At every step a move is selected only if (1) it improves the overall score of the solution, i.e., the sum of the weights of all the JACSs and (2) the move maintains the connectivity of the JACSs. If no such step exists, a "cleanup" procedure iteratively removes from every JACS non-articulation back nodes that are not found on any simple path between front nodes. If the clean-up step does not remove any nodes, the optimization halts. Note that the algorithm is guaranteed to converge, as the global score is monotonically increasing. In addition, in order to obtain biologically meaningful JACSs, an upper bound on the size of a JACS can be employed throughout the optimization. If a JACS reaches this upper bound in the course of the optimization, any node added to it causes a removal of a low-scoring node, maintaining the JACS size. Note that this procedure can add only front nodes.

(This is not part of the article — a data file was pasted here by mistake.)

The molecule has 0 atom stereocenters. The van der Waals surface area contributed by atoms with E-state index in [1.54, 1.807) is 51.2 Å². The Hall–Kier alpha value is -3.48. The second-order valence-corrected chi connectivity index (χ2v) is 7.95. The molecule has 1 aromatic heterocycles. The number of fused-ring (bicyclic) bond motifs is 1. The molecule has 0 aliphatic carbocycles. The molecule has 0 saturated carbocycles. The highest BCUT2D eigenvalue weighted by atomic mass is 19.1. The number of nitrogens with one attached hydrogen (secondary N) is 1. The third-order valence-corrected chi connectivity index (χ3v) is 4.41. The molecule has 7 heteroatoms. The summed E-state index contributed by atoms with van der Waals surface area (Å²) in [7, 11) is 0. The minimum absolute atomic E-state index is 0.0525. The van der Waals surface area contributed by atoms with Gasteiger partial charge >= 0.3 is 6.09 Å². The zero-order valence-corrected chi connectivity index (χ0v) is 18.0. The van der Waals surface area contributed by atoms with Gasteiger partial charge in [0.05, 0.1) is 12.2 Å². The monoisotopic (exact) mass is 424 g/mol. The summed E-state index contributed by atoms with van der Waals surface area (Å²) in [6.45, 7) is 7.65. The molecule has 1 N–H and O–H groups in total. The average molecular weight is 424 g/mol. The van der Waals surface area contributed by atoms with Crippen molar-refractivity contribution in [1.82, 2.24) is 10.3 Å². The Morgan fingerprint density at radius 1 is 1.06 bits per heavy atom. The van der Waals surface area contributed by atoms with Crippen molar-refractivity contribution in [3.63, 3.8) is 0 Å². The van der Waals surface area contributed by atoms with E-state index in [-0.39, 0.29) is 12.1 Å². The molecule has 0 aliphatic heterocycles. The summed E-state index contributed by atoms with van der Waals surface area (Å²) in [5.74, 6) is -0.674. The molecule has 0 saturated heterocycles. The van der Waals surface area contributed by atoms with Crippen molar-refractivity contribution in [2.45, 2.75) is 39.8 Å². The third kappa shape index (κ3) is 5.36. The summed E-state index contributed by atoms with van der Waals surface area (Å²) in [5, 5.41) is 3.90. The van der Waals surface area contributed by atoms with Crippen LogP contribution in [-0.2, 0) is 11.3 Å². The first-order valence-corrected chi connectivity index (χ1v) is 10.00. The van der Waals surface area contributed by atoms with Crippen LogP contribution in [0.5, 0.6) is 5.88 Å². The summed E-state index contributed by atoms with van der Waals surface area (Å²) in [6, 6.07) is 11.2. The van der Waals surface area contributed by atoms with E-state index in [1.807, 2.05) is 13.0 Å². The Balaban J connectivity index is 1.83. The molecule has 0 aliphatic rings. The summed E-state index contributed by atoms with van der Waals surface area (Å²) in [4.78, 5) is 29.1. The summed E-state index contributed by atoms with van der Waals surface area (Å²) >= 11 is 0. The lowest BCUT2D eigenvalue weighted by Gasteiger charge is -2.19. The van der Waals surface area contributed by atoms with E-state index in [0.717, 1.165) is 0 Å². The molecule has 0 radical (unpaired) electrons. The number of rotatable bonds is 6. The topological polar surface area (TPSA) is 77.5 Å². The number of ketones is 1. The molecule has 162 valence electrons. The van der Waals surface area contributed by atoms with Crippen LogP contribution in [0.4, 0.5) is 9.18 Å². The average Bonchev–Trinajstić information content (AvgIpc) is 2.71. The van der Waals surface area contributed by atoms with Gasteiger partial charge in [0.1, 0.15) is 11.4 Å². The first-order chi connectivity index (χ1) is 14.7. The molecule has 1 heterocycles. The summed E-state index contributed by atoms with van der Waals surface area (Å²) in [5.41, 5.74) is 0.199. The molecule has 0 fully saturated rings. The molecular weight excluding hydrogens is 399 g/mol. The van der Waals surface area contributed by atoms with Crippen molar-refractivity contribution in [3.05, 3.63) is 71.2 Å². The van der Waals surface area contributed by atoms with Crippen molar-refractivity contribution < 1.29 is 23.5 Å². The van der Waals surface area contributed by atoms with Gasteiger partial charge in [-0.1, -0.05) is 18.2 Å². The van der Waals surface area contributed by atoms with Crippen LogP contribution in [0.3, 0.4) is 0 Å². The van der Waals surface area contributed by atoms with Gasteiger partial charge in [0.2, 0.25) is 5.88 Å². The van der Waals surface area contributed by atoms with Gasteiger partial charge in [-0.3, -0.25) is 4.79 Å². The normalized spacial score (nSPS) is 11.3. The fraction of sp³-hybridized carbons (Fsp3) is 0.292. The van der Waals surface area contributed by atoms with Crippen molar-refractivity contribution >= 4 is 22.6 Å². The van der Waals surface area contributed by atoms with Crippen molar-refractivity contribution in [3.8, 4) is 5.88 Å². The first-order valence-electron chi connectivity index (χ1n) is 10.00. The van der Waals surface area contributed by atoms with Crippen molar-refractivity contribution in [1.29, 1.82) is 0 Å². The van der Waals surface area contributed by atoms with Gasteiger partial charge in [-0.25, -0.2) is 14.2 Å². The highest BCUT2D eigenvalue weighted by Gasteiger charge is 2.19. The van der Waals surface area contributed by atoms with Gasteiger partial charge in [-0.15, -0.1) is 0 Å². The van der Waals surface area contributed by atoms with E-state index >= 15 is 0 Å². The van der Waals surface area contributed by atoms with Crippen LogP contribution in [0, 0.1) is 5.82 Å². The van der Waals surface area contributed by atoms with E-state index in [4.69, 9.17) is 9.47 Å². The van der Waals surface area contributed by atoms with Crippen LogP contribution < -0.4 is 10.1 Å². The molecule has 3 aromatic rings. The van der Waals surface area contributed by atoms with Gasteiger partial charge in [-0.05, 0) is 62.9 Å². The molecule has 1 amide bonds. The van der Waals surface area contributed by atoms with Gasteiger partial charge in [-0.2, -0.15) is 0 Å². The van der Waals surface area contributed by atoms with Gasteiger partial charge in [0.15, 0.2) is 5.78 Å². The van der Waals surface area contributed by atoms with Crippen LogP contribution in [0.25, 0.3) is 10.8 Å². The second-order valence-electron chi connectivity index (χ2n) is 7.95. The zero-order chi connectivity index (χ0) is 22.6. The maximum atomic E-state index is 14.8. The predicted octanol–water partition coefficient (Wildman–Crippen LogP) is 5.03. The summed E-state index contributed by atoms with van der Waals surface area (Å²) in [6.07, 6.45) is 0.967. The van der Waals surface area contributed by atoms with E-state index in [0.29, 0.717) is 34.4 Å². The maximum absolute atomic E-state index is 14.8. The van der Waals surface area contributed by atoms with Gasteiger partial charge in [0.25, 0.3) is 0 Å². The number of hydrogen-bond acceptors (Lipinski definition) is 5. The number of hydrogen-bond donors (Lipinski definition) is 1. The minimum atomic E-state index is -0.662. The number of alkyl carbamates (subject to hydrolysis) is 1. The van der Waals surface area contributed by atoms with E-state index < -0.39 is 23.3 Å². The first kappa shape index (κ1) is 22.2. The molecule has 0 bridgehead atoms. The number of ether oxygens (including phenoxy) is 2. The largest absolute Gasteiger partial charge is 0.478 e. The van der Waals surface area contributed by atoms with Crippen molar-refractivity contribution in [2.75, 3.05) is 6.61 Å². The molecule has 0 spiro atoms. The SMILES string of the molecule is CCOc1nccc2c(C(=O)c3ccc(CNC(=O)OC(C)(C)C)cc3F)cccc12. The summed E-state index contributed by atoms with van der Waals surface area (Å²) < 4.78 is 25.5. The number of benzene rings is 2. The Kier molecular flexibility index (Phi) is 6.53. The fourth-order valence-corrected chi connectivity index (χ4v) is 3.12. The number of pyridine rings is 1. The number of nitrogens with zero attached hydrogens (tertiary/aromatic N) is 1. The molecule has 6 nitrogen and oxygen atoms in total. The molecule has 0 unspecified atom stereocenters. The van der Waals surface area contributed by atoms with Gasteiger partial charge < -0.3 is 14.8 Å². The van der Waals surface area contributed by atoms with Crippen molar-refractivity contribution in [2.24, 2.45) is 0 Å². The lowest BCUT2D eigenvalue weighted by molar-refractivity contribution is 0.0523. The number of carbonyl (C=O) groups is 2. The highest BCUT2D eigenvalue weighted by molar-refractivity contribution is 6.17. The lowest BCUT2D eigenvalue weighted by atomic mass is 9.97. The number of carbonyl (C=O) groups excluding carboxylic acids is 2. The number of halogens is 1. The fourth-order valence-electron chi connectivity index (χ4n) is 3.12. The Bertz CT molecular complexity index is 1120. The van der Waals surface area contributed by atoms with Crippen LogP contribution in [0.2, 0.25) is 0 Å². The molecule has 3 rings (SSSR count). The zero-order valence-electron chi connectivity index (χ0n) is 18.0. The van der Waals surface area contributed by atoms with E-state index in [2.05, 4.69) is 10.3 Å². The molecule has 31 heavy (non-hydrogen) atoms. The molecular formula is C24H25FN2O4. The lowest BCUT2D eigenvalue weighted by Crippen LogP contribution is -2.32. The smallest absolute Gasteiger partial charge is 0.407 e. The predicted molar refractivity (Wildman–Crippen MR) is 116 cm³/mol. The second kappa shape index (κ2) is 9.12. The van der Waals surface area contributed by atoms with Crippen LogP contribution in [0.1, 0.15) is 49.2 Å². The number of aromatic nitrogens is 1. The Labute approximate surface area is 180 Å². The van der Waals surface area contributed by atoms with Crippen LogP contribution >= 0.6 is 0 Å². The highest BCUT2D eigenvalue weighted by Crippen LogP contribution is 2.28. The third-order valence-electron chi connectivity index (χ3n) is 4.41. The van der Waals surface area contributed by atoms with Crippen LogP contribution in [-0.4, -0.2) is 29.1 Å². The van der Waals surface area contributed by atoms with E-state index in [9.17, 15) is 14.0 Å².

Filtering

After a collection of putative JACSs is obtained, it is filtered based on the significance of the JACS score. For that purpose, for every candidate JACS, an empirical p-value of its score is calculated using sampling randomly gene groups of the same size. Only candidate JACSs with p-value below a threshold

Implementation issues

For efficient implementation, several slight modifications were made to the algorithm described above:

Removal of non-contributing nodes

As in our framework only front nodes are used for JACS scoring, back nodes will be incorporated into the subnetwork only if they appear on some path between two front nodes. Thus, prior to algorithm execution we remove from ^{C }all back nodes that are leaves (nodes with degree smaller than 2). The procedure is iterated until no such leaves remain in the graph. In practice, due to the nature of the protein interaction network used, this step significantly reduces the size of the network, without influencing the quality of the solution.

Similarity graph adjustment

When finding Heaviest-Subnet seeds, low edge density in the graph is crucial for efficiency. We therefore remove edges with low absolute weight from the graph, as their contribution to the overall JACS score is small. All the edges are used in the subsequent phases.

Finding heaviest-subnet seeds

Efficient implementation of this algorithm can be done using a data structure similar to the one developed for the dynamic connectivity problem ^{4 }|